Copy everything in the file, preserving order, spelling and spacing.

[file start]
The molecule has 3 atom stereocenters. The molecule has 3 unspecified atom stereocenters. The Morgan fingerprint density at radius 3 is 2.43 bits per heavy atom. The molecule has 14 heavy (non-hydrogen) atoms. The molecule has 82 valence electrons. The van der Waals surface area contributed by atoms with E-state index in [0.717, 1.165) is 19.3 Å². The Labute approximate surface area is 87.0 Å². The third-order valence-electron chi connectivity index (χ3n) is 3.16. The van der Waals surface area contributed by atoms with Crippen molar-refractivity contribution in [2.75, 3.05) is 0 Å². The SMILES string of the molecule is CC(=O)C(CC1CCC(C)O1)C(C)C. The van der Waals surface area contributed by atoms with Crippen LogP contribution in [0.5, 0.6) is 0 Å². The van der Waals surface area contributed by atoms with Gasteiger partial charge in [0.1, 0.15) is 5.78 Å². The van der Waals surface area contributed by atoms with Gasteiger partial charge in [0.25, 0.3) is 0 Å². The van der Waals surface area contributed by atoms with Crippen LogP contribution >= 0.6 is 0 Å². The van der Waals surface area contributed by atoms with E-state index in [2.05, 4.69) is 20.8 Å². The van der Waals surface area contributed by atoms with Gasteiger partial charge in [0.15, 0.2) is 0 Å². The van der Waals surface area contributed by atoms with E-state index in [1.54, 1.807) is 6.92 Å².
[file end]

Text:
The molecule has 3 atom stereocenters. The molecule has 3 unspecified atom stereocenters. The Morgan fingerprint density at radius 3 is 2.43 bits per heavy atom. The molecule has 14 heavy (non-hydrogen) atoms. The molecule has 82 valence electrons. The van der Waals surface area contributed by atoms with E-state index in [0.717, 1.165) is 19.3 Å². The Labute approximate surface area is 87.0 Å². The third-order valence-electron chi connectivity index (χ3n) is 3.16. The van der Waals surface area contributed by atoms with Crippen molar-refractivity contribution in [2.75, 3.05) is 0 Å². The SMILES string of the molecule is CC(=O)C(CC1CCC(C)O1)C(C)C. The van der Waals surface area contributed by atoms with Crippen LogP contribution in [0.5, 0.6) is 0 Å². The van der Waals surface area contributed by atoms with Gasteiger partial charge in [0.1, 0.15) is 5.78 Å². The van der Waals surface area contributed by atoms with Gasteiger partial charge in [0.25, 0.3) is 0 Å². The van der Waals surface area contributed by atoms with Crippen LogP contribution >= 0.6 is 0 Å². The van der Waals surface area contributed by atoms with E-state index in [2.05, 4.69) is 20.8 Å². The van der Waals surface area contributed by atoms with Gasteiger partial charge in [0.15, 0.2) is 0 Å². The van der Waals surface area contributed by atoms with E-state index in [1.54, 1.807) is 6.92 Å².